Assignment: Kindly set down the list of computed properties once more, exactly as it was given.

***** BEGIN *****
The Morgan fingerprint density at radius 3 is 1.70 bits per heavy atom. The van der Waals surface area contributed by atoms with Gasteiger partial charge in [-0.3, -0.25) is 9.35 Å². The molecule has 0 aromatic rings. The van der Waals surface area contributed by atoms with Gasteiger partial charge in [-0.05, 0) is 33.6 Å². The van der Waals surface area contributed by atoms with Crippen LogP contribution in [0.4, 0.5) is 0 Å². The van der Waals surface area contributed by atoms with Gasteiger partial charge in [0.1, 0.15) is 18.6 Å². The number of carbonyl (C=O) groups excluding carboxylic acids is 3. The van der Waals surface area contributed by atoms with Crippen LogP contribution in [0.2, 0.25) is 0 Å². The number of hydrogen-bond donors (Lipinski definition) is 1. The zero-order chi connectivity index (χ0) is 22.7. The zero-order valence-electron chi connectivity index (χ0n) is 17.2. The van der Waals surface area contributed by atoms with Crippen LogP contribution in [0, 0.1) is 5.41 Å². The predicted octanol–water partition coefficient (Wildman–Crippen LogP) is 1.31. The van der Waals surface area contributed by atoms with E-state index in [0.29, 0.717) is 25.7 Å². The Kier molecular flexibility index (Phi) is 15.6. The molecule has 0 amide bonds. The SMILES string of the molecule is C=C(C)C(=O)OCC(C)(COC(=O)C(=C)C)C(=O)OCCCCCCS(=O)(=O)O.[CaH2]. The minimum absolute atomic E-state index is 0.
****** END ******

The Morgan fingerprint density at radius 3 is 1.70 bits per heavy atom. The van der Waals surface area contributed by atoms with Gasteiger partial charge in [-0.3, -0.25) is 9.35 Å². The molecule has 0 aromatic rings. The van der Waals surface area contributed by atoms with Gasteiger partial charge in [-0.05, 0) is 33.6 Å². The van der Waals surface area contributed by atoms with Crippen LogP contribution in [0.4, 0.5) is 0 Å². The van der Waals surface area contributed by atoms with Gasteiger partial charge in [0.1, 0.15) is 18.6 Å². The number of carbonyl (C=O) groups excluding carboxylic acids is 3. The van der Waals surface area contributed by atoms with Crippen LogP contribution in [0.2, 0.25) is 0 Å². The number of hydrogen-bond donors (Lipinski definition) is 1. The zero-order chi connectivity index (χ0) is 22.7. The zero-order valence-electron chi connectivity index (χ0n) is 17.2. The van der Waals surface area contributed by atoms with Crippen LogP contribution in [0, 0.1) is 5.41 Å². The predicted octanol–water partition coefficient (Wildman–Crippen LogP) is 1.31. The van der Waals surface area contributed by atoms with E-state index in [0.29, 0.717) is 25.7 Å². The Kier molecular flexibility index (Phi) is 15.6. The molecule has 0 amide bonds. The SMILES string of the molecule is C=C(C)C(=O)OCC(C)(COC(=O)C(=C)C)C(=O)OCCCCCCS(=O)(=O)O.[CaH2]. The minimum absolute atomic E-state index is 0.